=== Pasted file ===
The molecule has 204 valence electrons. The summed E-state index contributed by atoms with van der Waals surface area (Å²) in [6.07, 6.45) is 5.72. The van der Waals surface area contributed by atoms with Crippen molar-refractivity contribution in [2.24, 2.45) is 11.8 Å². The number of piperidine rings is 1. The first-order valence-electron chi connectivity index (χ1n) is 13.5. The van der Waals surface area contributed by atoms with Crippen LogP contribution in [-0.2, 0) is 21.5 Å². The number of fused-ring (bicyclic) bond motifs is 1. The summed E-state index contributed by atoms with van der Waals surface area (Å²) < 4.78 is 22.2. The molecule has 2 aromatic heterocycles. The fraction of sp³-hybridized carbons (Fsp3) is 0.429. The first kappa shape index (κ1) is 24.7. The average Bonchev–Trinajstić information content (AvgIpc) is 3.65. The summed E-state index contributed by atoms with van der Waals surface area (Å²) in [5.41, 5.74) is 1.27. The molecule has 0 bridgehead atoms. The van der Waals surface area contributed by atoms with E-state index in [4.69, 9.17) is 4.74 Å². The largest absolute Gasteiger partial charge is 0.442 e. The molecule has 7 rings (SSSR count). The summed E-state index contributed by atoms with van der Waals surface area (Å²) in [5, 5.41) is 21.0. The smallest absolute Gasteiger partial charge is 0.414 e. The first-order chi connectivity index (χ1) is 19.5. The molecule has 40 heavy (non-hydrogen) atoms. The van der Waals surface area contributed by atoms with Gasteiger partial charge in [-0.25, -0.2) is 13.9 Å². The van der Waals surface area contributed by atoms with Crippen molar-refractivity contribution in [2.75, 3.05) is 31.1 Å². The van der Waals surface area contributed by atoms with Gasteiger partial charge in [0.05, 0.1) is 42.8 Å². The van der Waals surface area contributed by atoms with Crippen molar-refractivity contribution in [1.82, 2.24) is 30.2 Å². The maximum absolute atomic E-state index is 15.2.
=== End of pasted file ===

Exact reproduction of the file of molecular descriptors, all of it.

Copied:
The molecule has 204 valence electrons. The summed E-state index contributed by atoms with van der Waals surface area (Å²) in [6.07, 6.45) is 5.72. The van der Waals surface area contributed by atoms with Crippen molar-refractivity contribution in [2.24, 2.45) is 11.8 Å². The number of piperidine rings is 1. The first-order valence-electron chi connectivity index (χ1n) is 13.5. The van der Waals surface area contributed by atoms with Crippen LogP contribution in [-0.2, 0) is 21.5 Å². The number of fused-ring (bicyclic) bond motifs is 1. The summed E-state index contributed by atoms with van der Waals surface area (Å²) < 4.78 is 22.2. The molecule has 2 aromatic heterocycles. The fraction of sp³-hybridized carbons (Fsp3) is 0.429. The first kappa shape index (κ1) is 24.7. The average Bonchev–Trinajstić information content (AvgIpc) is 3.65. The summed E-state index contributed by atoms with van der Waals surface area (Å²) in [5.41, 5.74) is 1.27. The molecule has 0 bridgehead atoms. The van der Waals surface area contributed by atoms with E-state index in [4.69, 9.17) is 4.74 Å². The largest absolute Gasteiger partial charge is 0.442 e. The molecule has 7 rings (SSSR count). The summed E-state index contributed by atoms with van der Waals surface area (Å²) in [5, 5.41) is 21.0. The smallest absolute Gasteiger partial charge is 0.414 e. The first-order chi connectivity index (χ1) is 19.5. The molecule has 40 heavy (non-hydrogen) atoms. The van der Waals surface area contributed by atoms with Gasteiger partial charge in [-0.25, -0.2) is 13.9 Å². The van der Waals surface area contributed by atoms with Crippen molar-refractivity contribution in [2.75, 3.05) is 31.1 Å². The van der Waals surface area contributed by atoms with Gasteiger partial charge in [0.05, 0.1) is 42.8 Å². The van der Waals surface area contributed by atoms with Crippen molar-refractivity contribution in [1.82, 2.24) is 30.2 Å². The maximum absolute atomic E-state index is 15.2.